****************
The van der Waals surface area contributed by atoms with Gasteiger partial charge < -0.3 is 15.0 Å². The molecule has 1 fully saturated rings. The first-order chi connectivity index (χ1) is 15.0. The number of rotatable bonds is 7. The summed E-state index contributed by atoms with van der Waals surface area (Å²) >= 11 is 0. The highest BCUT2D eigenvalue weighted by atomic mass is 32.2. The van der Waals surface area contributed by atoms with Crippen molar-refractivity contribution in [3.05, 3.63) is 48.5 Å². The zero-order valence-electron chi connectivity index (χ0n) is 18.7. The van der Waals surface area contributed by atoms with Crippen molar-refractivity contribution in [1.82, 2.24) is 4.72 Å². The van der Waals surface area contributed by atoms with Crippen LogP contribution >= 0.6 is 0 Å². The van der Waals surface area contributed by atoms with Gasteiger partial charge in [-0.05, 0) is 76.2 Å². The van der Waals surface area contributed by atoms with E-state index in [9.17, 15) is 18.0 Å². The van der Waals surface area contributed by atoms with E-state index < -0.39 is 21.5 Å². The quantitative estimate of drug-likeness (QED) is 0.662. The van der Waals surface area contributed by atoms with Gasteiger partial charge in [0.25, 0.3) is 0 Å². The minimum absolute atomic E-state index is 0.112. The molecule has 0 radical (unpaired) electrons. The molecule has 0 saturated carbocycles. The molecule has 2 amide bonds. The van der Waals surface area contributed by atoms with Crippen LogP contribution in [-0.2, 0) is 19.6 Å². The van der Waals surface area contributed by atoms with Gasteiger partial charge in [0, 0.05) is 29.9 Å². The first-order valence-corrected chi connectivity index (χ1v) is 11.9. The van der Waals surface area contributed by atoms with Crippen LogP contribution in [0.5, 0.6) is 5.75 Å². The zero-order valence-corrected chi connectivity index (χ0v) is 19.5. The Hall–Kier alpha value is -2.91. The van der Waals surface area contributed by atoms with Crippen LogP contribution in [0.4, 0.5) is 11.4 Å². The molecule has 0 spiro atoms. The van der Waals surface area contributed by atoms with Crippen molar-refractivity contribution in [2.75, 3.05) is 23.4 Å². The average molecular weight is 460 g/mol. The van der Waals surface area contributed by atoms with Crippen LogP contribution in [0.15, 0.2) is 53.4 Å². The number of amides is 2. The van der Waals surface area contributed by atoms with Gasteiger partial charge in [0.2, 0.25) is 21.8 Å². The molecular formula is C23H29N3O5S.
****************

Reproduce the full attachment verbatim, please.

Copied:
The van der Waals surface area contributed by atoms with Gasteiger partial charge < -0.3 is 15.0 Å². The molecule has 1 fully saturated rings. The first-order chi connectivity index (χ1) is 15.0. The number of rotatable bonds is 7. The summed E-state index contributed by atoms with van der Waals surface area (Å²) >= 11 is 0. The highest BCUT2D eigenvalue weighted by atomic mass is 32.2. The van der Waals surface area contributed by atoms with Crippen molar-refractivity contribution in [3.05, 3.63) is 48.5 Å². The zero-order valence-electron chi connectivity index (χ0n) is 18.7. The van der Waals surface area contributed by atoms with Crippen molar-refractivity contribution in [1.82, 2.24) is 4.72 Å². The van der Waals surface area contributed by atoms with Crippen LogP contribution >= 0.6 is 0 Å². The van der Waals surface area contributed by atoms with Gasteiger partial charge in [-0.05, 0) is 76.2 Å². The van der Waals surface area contributed by atoms with E-state index in [9.17, 15) is 18.0 Å². The van der Waals surface area contributed by atoms with E-state index < -0.39 is 21.5 Å². The quantitative estimate of drug-likeness (QED) is 0.662. The van der Waals surface area contributed by atoms with Gasteiger partial charge in [0.25, 0.3) is 0 Å². The minimum absolute atomic E-state index is 0.112. The molecule has 0 radical (unpaired) electrons. The molecule has 0 saturated carbocycles. The molecule has 2 amide bonds. The van der Waals surface area contributed by atoms with Crippen LogP contribution in [-0.2, 0) is 19.6 Å². The van der Waals surface area contributed by atoms with Gasteiger partial charge in [0, 0.05) is 29.9 Å². The first-order valence-corrected chi connectivity index (χ1v) is 11.9. The van der Waals surface area contributed by atoms with Crippen LogP contribution in [0.5, 0.6) is 5.75 Å². The zero-order valence-corrected chi connectivity index (χ0v) is 19.5. The Hall–Kier alpha value is -2.91. The van der Waals surface area contributed by atoms with Crippen LogP contribution in [0.4, 0.5) is 11.4 Å². The molecule has 0 spiro atoms. The van der Waals surface area contributed by atoms with Crippen molar-refractivity contribution in [2.75, 3.05) is 23.4 Å². The average molecular weight is 460 g/mol. The van der Waals surface area contributed by atoms with Crippen LogP contribution in [0.15, 0.2) is 53.4 Å². The number of amides is 2. The van der Waals surface area contributed by atoms with Gasteiger partial charge in [0.2, 0.25) is 21.8 Å². The molecular formula is C23H29N3O5S.